Lack of Organization-Wide Functions – indirectly, it is true that organizations which may not currently have a DMO or formal data governance may be better prepared to address these deficits if they have experience with other organizational functions that operate at the enterprise level.  For example, it helps to have one or more  of the following:  an Enterprise Architecture group, a Business Architecture or Business Process Improvement (BPI) group. a well-established Internal Audit or Risk function, etc.  If an organization is so distributed in it structure that it doesn’t staff for components that are intended to address the entire organization, it is less likely to be convinced of the fact that data is a strategic asset, that it should be managed as such, and that staff and resources are required to do so.

Having an Enterprise Architecture group is helpful because IT governance can extend to data governance, system owners can be extrapolated to data owners, and specifying a target data architecture is inherent in the mission of EA.  Having a Business Architecture or BPI group is helpful because, after all, business functions and processes require data to execute, and a systematic approach to improve business processes will uncover corresponding data issues.

An enterprise Risk group is bound to run across data risk(s), and Internal Audit often develops findings that are in great part attributable to data.  The message here is don’t despair, cultivate allies.

Lack of Executive Commitment – This is fundamentally due to a lack of understanding about the criticality of data, and frequently, a tendency to believe on faith that IT can and should solve everything data-related.  Evidence can be seen in spotty funding, unwillingness to pay attention to quality issues, over-burdening IT resources with what should be a business responsibility (the data they create and manage), and reluctance to launch data governance and fund a DMO.

Since ‘executive opinion is your reality,’ you must set out to educate and change that opinion.  The approach is a combination of fear – that is, pointing out the major business issues that prevent growth, leave the organization liable to financial, regulatory or reputational risk, etc. – and desire – that is, capturing the aspirations of the business and demonstrating how well-managed data is key to their realization.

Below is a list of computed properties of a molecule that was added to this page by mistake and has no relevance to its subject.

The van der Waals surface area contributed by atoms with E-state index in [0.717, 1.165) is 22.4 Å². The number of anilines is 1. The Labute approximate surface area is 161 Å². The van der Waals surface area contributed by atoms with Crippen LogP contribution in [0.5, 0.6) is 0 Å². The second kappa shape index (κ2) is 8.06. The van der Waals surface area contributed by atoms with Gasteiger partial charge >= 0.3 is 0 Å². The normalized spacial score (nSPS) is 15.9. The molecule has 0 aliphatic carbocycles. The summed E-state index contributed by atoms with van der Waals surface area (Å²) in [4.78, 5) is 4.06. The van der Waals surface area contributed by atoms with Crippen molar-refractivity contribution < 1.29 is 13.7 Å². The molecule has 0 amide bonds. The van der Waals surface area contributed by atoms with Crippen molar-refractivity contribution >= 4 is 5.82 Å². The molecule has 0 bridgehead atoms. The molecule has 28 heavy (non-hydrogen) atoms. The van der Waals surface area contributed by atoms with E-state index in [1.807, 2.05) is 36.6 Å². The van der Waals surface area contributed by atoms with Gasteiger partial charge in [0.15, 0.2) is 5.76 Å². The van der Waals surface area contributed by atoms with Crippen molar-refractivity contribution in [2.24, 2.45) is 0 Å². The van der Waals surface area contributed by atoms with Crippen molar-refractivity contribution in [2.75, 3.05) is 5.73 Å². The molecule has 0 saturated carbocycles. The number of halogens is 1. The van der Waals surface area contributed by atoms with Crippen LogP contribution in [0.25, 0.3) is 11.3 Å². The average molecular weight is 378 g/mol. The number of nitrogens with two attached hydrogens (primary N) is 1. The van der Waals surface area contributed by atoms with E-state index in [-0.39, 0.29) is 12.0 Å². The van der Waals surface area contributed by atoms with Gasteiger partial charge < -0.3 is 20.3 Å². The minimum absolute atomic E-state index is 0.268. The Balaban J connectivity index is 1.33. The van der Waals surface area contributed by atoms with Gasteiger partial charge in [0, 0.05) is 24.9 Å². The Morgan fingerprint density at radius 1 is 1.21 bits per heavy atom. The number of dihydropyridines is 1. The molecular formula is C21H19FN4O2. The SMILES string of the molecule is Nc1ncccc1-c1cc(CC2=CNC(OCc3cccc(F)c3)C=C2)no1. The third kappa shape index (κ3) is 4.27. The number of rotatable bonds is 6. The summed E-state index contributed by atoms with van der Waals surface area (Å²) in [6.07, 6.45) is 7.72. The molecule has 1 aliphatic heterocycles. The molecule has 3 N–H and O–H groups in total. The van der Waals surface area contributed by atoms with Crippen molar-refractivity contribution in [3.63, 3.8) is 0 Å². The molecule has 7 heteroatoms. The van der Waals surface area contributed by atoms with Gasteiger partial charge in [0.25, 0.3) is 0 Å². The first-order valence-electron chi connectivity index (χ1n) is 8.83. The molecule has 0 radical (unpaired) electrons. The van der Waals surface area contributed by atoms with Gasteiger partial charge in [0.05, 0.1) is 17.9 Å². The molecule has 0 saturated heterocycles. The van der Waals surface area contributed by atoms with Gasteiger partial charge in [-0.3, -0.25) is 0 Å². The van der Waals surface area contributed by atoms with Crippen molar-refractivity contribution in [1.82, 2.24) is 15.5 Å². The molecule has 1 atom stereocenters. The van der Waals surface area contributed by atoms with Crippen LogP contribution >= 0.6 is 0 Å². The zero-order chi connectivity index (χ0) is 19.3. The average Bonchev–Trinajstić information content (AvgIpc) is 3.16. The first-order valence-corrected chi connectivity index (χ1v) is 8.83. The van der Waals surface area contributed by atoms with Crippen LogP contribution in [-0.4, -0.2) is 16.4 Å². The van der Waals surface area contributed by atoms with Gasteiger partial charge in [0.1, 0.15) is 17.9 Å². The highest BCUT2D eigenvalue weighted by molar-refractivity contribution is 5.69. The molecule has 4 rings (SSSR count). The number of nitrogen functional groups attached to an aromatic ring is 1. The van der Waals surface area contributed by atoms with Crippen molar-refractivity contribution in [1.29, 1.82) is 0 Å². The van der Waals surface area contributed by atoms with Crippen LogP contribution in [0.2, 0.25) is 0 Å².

A Solution Path – Is There a Quick Fix?

If some of these obstacles are prevalent in your organization, you will benefit from creative thinking and proactive engagement, in line with the tips suggested in the obstacle descriptions.  If many apply, you may also benefit from an ‘intervention’ – a time-boxed, multi-business line evaluation against the Data Management Maturity Model, which was developed to bring disparate organizational units together with common concepts, a common language, and a consensus point of view about data management practices.  The DMM is powerful because it was designed to educate the lines of business about their inherent responsibilities, practice by practice.  Gaps are quickly seen; opportunities for progress are quickly recognized and initiatives for rapid capability building are pre-approved with the ‘voice of the customer.’  May be just what you need to get the EDM ball rolling.


[1]  In my classes, I compare EDM to Finance and Human Resources, as a permanent function that an organization will always need because it is always creating, managing, and using data.  ‘Function,’ versus ‘program,’ is the preferred terminology because it implies permanence and non-discretionary, multi-year funding.

[2]  There is a wealth of books, articles, webinars, and toolsets addressing data quality over the last 30 years.  For the sake of word count, we won’t elaborate here, but you can view my TDAN.com columns ‘How to Tackle a Data Quality Strategy’ and ‘Accelerating Enterprise Data Quality’ for further information and solution paths.

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About Melanie Mecca

Ms. Mecca, CEO of DataWise, Inc., was formerly CMMI Institute’s Director of Data Management. As managing author of the Data Management Maturity (DMM) SM Model, she created an assessment method for evaluating data management capabilities, delivering targeted, actionable results for organizations in many industries. Ms. Mecca led development of courses and computer-based training for the CMMI’s Enterprise Data Management Expert (EDME) certification and has produced computer-based training for data stewards across the State of Arizona. DataWise, Inc. is a CMMI Institute Partner, helping organizations to quickly evaluate and accelerate their data management strategies, programs and staff education. Ms. Mecca teaches certification courses, presents at conferences and webinars, and authors white papers and industry articles. She contributed to the DMBoK 2.0 and has presented seminars and workshops for many DAMA Chapters. Melanie can be reached at datawise.inc@yahoo.com.